30
Jan2017

On January 18, 2017, the final rule from the Department of Health and Human Services (HHS) and the National Institute of Health (NIH)’s corresponding policy on reporting to ClinicalTrials.gov will take effect. ClinicalTrials.gov, which is run by NIH, is a searchable registry of clinical trials. It is a federal requirement that sponsors of certain clinical studies that either have one American research site or are conducted under an investigational device exemption (IDE) or an investigational new drug (IND) application register and report the summary results on ClinicalTrials.gov. However, currently very few pharmaceutical companies, academic institutions, and government agencies are complying with the requirement. The regulatory changes taking effect will only have a meaningful impact if the incoming Administration chooses to enforce them.

The final HHS rule came in at a whopping 126 pages. Much of the rule consists of the agency’s legal justification for the new changes and a survey of the hundreds of comments it received in response to its 2014 Notice of Proposed Rulemaking announcing the proposed changes. Under the new regulations, most drug, biological, and device clinical trials regulated by the FDA will need to be reported to ClinicalTrials.gov; this includes trials for products that were never approved by FDA.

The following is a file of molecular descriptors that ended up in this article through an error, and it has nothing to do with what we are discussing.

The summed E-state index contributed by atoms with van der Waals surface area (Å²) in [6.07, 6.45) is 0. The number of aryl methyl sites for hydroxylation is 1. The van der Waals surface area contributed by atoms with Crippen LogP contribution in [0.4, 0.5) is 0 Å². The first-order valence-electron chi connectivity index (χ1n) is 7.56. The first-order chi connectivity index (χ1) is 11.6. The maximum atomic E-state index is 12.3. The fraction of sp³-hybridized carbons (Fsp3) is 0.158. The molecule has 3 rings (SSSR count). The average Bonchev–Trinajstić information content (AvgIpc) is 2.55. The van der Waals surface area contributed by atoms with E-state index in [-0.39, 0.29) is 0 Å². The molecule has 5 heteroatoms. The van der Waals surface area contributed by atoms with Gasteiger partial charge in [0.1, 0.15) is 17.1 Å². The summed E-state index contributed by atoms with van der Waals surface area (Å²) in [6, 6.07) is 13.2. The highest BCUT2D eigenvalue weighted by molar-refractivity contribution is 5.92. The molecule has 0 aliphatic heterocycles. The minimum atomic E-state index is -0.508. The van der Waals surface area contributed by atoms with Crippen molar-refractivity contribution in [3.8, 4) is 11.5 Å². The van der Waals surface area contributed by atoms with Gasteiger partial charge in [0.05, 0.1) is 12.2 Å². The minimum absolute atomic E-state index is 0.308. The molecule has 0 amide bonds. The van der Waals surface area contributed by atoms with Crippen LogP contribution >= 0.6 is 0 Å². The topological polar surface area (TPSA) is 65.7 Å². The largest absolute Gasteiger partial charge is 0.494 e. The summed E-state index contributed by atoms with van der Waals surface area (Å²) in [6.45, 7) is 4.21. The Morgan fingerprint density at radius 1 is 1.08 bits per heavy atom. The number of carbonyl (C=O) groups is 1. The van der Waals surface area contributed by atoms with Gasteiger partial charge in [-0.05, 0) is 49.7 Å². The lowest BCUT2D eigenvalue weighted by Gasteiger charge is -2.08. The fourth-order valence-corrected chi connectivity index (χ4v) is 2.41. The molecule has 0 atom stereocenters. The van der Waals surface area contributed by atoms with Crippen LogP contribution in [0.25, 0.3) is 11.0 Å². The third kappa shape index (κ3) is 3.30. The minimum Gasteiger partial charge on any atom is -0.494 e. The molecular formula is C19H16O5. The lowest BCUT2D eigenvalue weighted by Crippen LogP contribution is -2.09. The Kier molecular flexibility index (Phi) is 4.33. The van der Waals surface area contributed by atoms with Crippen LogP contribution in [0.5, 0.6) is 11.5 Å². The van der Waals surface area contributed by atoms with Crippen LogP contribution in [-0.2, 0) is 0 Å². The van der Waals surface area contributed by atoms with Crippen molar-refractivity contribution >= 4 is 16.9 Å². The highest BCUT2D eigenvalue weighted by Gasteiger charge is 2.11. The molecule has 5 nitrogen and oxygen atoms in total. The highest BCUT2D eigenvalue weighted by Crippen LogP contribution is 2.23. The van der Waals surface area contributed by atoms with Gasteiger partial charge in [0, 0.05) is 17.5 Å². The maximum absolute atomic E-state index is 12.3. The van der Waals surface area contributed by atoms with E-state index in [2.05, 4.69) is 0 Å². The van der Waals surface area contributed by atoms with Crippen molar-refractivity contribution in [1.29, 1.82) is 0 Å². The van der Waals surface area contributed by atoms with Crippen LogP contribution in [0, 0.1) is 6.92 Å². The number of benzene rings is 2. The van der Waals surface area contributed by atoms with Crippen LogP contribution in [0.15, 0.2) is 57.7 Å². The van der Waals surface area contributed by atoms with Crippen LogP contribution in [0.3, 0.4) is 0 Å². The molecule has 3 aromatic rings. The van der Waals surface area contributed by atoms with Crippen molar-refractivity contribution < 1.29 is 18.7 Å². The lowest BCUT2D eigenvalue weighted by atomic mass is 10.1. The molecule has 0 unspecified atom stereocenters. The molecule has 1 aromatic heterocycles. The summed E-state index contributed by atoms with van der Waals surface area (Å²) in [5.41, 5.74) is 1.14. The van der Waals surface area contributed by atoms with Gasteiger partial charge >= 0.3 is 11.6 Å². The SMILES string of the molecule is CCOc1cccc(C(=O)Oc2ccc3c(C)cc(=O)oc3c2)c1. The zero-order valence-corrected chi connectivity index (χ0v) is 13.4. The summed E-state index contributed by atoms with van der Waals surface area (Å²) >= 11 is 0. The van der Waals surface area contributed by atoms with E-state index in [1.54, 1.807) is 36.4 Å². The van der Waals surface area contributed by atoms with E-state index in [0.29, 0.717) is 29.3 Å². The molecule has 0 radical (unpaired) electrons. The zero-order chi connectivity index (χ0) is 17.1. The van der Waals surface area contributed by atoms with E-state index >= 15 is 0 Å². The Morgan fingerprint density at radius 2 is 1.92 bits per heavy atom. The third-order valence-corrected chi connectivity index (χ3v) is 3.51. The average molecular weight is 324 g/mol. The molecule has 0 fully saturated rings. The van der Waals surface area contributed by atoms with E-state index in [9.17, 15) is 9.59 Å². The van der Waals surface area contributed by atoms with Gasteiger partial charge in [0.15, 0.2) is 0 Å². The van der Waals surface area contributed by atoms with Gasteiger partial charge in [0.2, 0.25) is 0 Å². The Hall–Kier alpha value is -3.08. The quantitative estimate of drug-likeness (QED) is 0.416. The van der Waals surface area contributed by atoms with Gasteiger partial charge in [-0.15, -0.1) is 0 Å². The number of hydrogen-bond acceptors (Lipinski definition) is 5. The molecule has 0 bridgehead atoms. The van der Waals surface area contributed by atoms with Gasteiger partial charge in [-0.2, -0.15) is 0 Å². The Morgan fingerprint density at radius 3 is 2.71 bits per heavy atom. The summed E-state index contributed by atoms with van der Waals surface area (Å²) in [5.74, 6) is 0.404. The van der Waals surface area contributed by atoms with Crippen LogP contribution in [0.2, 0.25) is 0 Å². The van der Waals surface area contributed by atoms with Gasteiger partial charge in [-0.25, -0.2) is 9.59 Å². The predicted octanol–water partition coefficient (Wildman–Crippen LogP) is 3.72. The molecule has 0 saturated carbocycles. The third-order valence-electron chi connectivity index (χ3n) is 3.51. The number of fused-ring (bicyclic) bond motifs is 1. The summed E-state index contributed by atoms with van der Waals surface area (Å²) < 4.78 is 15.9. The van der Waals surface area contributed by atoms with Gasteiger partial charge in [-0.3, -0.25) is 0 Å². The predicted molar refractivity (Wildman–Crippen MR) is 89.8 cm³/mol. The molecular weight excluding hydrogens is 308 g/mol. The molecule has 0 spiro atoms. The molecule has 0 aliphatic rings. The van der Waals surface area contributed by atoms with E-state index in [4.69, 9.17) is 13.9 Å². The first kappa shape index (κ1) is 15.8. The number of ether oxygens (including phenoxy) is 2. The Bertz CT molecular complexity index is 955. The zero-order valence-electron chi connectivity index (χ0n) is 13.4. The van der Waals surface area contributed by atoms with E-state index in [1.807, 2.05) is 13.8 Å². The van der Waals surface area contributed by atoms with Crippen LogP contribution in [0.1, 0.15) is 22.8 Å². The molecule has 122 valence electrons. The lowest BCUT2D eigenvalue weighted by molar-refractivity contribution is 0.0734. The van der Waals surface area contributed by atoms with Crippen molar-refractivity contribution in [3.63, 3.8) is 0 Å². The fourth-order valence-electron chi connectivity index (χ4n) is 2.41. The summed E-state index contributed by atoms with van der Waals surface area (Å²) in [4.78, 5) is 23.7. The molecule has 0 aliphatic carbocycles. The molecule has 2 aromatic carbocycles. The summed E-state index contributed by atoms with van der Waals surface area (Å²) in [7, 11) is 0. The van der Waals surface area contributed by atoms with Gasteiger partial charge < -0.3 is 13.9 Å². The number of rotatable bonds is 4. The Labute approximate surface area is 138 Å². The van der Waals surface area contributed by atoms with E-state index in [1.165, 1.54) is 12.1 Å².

The complementary NIH policy “sets the same reporting expectations for all NIH-funded clinical trials whether or not they are subject to the regulation.” As a result, NIH-funded phase 1 trials of FDA regulated products and NIH-funded studies of interventions not regulated by FDA will have to be reported to ClinicalTrials.gov. In its new policy, NIH argues that publicly displaying results information helps both institutional review boards and investigators by giving them the opportunity to review proposed studies’ benefits and risks against a more detailed evidence base than exists in the scientific literature.